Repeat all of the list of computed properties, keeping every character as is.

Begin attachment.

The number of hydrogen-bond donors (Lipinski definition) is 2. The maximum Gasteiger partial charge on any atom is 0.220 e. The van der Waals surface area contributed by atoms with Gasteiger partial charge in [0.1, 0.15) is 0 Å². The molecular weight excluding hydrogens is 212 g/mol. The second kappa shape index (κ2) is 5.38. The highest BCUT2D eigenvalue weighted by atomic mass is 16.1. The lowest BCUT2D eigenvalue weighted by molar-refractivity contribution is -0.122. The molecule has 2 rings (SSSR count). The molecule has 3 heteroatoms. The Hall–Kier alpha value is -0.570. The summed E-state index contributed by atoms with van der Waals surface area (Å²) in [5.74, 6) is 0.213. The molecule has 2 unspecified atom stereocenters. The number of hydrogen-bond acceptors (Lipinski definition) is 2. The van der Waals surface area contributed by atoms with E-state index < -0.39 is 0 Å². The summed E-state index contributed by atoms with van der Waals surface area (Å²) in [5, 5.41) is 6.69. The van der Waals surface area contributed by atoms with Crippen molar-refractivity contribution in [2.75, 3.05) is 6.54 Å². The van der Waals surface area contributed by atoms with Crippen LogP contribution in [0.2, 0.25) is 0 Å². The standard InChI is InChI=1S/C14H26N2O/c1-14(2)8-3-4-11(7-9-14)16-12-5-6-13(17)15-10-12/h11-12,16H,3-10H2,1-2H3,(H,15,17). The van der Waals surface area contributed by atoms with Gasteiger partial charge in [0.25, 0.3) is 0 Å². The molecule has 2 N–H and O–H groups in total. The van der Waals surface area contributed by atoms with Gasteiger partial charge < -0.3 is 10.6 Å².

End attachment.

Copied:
The number of hydrogen-bond donors (Lipinski definition) is 2. The maximum Gasteiger partial charge on any atom is 0.220 e. The van der Waals surface area contributed by atoms with Gasteiger partial charge in [0.1, 0.15) is 0 Å². The molecular weight excluding hydrogens is 212 g/mol. The second kappa shape index (κ2) is 5.38. The highest BCUT2D eigenvalue weighted by atomic mass is 16.1. The lowest BCUT2D eigenvalue weighted by molar-refractivity contribution is -0.122. The molecule has 2 rings (SSSR count). The molecule has 3 heteroatoms. The Hall–Kier alpha value is -0.570. The summed E-state index contributed by atoms with van der Waals surface area (Å²) in [5.74, 6) is 0.213. The molecule has 2 unspecified atom stereocenters. The number of hydrogen-bond acceptors (Lipinski definition) is 2. The van der Waals surface area contributed by atoms with E-state index < -0.39 is 0 Å². The summed E-state index contributed by atoms with van der Waals surface area (Å²) in [5, 5.41) is 6.69. The van der Waals surface area contributed by atoms with Crippen molar-refractivity contribution in [2.75, 3.05) is 6.54 Å². The van der Waals surface area contributed by atoms with Crippen LogP contribution in [0.2, 0.25) is 0 Å². The standard InChI is InChI=1S/C14H26N2O/c1-14(2)8-3-4-11(7-9-14)16-12-5-6-13(17)15-10-12/h11-12,16H,3-10H2,1-2H3,(H,15,17). The van der Waals surface area contributed by atoms with Gasteiger partial charge in [0.25, 0.3) is 0 Å². The molecule has 2 N–H and O–H groups in total. The van der Waals surface area contributed by atoms with Gasteiger partial charge < -0.3 is 10.6 Å².